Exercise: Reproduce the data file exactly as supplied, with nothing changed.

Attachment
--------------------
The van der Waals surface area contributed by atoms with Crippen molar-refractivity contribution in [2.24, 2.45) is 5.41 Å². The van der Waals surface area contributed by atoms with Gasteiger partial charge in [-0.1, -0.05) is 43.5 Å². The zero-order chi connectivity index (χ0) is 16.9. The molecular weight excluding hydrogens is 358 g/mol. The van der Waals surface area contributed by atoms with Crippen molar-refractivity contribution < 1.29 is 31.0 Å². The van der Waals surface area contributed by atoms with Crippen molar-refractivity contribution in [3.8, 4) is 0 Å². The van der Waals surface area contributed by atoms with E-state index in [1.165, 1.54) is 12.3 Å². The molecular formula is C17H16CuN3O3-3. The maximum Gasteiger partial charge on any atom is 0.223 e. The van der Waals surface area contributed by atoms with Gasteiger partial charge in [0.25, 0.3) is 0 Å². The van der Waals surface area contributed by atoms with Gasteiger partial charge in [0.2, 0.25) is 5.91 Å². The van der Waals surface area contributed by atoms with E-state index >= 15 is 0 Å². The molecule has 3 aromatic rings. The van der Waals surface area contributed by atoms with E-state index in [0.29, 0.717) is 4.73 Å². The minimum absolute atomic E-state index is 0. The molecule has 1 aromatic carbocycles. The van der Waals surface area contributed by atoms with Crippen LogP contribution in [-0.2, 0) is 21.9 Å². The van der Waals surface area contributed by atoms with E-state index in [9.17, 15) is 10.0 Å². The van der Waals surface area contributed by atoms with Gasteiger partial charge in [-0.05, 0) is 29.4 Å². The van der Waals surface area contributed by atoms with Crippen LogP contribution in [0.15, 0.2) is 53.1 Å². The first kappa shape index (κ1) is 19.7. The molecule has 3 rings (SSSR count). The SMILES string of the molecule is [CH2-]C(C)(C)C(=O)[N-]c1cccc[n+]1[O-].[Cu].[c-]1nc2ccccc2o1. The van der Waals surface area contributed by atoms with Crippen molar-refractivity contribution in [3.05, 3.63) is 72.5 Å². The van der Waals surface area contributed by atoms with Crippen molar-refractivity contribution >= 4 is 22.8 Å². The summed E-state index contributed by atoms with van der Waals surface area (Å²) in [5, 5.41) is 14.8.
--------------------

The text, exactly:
The van der Waals surface area contributed by atoms with Crippen molar-refractivity contribution in [2.24, 2.45) is 5.41 Å². The van der Waals surface area contributed by atoms with Gasteiger partial charge in [-0.1, -0.05) is 43.5 Å². The zero-order chi connectivity index (χ0) is 16.9. The molecular weight excluding hydrogens is 358 g/mol. The van der Waals surface area contributed by atoms with Crippen molar-refractivity contribution < 1.29 is 31.0 Å². The van der Waals surface area contributed by atoms with Crippen molar-refractivity contribution in [3.8, 4) is 0 Å². The van der Waals surface area contributed by atoms with E-state index in [1.165, 1.54) is 12.3 Å². The molecular formula is C17H16CuN3O3-3. The maximum Gasteiger partial charge on any atom is 0.223 e. The van der Waals surface area contributed by atoms with Gasteiger partial charge in [0.25, 0.3) is 0 Å². The van der Waals surface area contributed by atoms with Gasteiger partial charge in [0.2, 0.25) is 5.91 Å². The van der Waals surface area contributed by atoms with E-state index >= 15 is 0 Å². The molecule has 3 aromatic rings. The van der Waals surface area contributed by atoms with E-state index in [0.29, 0.717) is 4.73 Å². The minimum absolute atomic E-state index is 0. The molecule has 1 aromatic carbocycles. The van der Waals surface area contributed by atoms with Crippen LogP contribution in [-0.2, 0) is 21.9 Å². The van der Waals surface area contributed by atoms with E-state index in [9.17, 15) is 10.0 Å². The van der Waals surface area contributed by atoms with Gasteiger partial charge in [-0.05, 0) is 29.4 Å². The van der Waals surface area contributed by atoms with Crippen LogP contribution in [0.15, 0.2) is 53.1 Å². The first kappa shape index (κ1) is 19.7. The molecule has 3 rings (SSSR count). The SMILES string of the molecule is [CH2-]C(C)(C)C(=O)[N-]c1cccc[n+]1[O-].[Cu].[c-]1nc2ccccc2o1. The van der Waals surface area contributed by atoms with Crippen molar-refractivity contribution in [3.05, 3.63) is 72.5 Å². The van der Waals surface area contributed by atoms with Crippen molar-refractivity contribution >= 4 is 22.8 Å². The summed E-state index contributed by atoms with van der Waals surface area (Å²) in [5, 5.41) is 14.8.